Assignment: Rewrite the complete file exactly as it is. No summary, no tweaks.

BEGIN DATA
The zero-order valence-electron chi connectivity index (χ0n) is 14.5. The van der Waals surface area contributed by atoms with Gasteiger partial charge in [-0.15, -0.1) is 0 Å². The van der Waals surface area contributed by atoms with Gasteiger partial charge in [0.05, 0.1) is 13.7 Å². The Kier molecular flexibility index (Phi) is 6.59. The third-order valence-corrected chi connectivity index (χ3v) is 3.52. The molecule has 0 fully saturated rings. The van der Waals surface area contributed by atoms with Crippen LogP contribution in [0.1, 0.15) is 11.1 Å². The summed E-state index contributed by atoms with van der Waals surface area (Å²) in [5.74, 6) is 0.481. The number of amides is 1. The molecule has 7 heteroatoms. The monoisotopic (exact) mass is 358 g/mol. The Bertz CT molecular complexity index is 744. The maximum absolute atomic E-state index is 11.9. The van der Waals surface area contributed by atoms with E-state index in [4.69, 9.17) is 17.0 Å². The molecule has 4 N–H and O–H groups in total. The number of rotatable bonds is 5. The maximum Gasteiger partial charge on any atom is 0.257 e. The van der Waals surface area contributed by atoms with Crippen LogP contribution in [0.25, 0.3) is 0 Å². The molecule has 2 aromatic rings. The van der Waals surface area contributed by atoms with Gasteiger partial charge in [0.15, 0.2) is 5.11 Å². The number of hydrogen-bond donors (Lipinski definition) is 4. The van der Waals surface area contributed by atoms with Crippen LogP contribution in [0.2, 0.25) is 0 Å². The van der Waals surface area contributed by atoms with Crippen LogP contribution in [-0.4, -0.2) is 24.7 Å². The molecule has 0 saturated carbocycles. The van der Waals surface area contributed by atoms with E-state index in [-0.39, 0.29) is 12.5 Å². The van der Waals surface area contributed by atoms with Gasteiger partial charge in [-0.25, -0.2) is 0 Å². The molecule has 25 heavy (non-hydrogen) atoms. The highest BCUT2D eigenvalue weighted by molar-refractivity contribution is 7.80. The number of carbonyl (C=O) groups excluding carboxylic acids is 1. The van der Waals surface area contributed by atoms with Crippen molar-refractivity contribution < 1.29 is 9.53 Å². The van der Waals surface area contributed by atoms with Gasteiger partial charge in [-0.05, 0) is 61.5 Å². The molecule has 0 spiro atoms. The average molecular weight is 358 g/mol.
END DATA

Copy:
The zero-order valence-electron chi connectivity index (χ0n) is 14.5. The van der Waals surface area contributed by atoms with Gasteiger partial charge in [-0.15, -0.1) is 0 Å². The van der Waals surface area contributed by atoms with Gasteiger partial charge in [0.05, 0.1) is 13.7 Å². The Kier molecular flexibility index (Phi) is 6.59. The third-order valence-corrected chi connectivity index (χ3v) is 3.52. The molecule has 0 fully saturated rings. The van der Waals surface area contributed by atoms with Crippen LogP contribution in [0.1, 0.15) is 11.1 Å². The summed E-state index contributed by atoms with van der Waals surface area (Å²) in [5.74, 6) is 0.481. The number of amides is 1. The molecule has 7 heteroatoms. The monoisotopic (exact) mass is 358 g/mol. The Bertz CT molecular complexity index is 744. The maximum absolute atomic E-state index is 11.9. The van der Waals surface area contributed by atoms with E-state index in [4.69, 9.17) is 17.0 Å². The molecule has 4 N–H and O–H groups in total. The number of rotatable bonds is 5. The maximum Gasteiger partial charge on any atom is 0.257 e. The van der Waals surface area contributed by atoms with Crippen LogP contribution in [0.25, 0.3) is 0 Å². The molecule has 2 aromatic rings. The van der Waals surface area contributed by atoms with Gasteiger partial charge in [0.15, 0.2) is 5.11 Å². The number of hydrogen-bond donors (Lipinski definition) is 4. The van der Waals surface area contributed by atoms with Crippen LogP contribution in [0.2, 0.25) is 0 Å². The van der Waals surface area contributed by atoms with Crippen LogP contribution in [-0.4, -0.2) is 24.7 Å². The molecule has 0 saturated carbocycles. The van der Waals surface area contributed by atoms with E-state index in [-0.39, 0.29) is 12.5 Å². The van der Waals surface area contributed by atoms with Gasteiger partial charge in [-0.25, -0.2) is 0 Å². The molecule has 25 heavy (non-hydrogen) atoms. The highest BCUT2D eigenvalue weighted by molar-refractivity contribution is 7.80. The number of carbonyl (C=O) groups excluding carboxylic acids is 1. The van der Waals surface area contributed by atoms with Crippen molar-refractivity contribution < 1.29 is 9.53 Å². The van der Waals surface area contributed by atoms with Gasteiger partial charge in [-0.05, 0) is 61.5 Å². The molecule has 0 spiro atoms. The average molecular weight is 358 g/mol.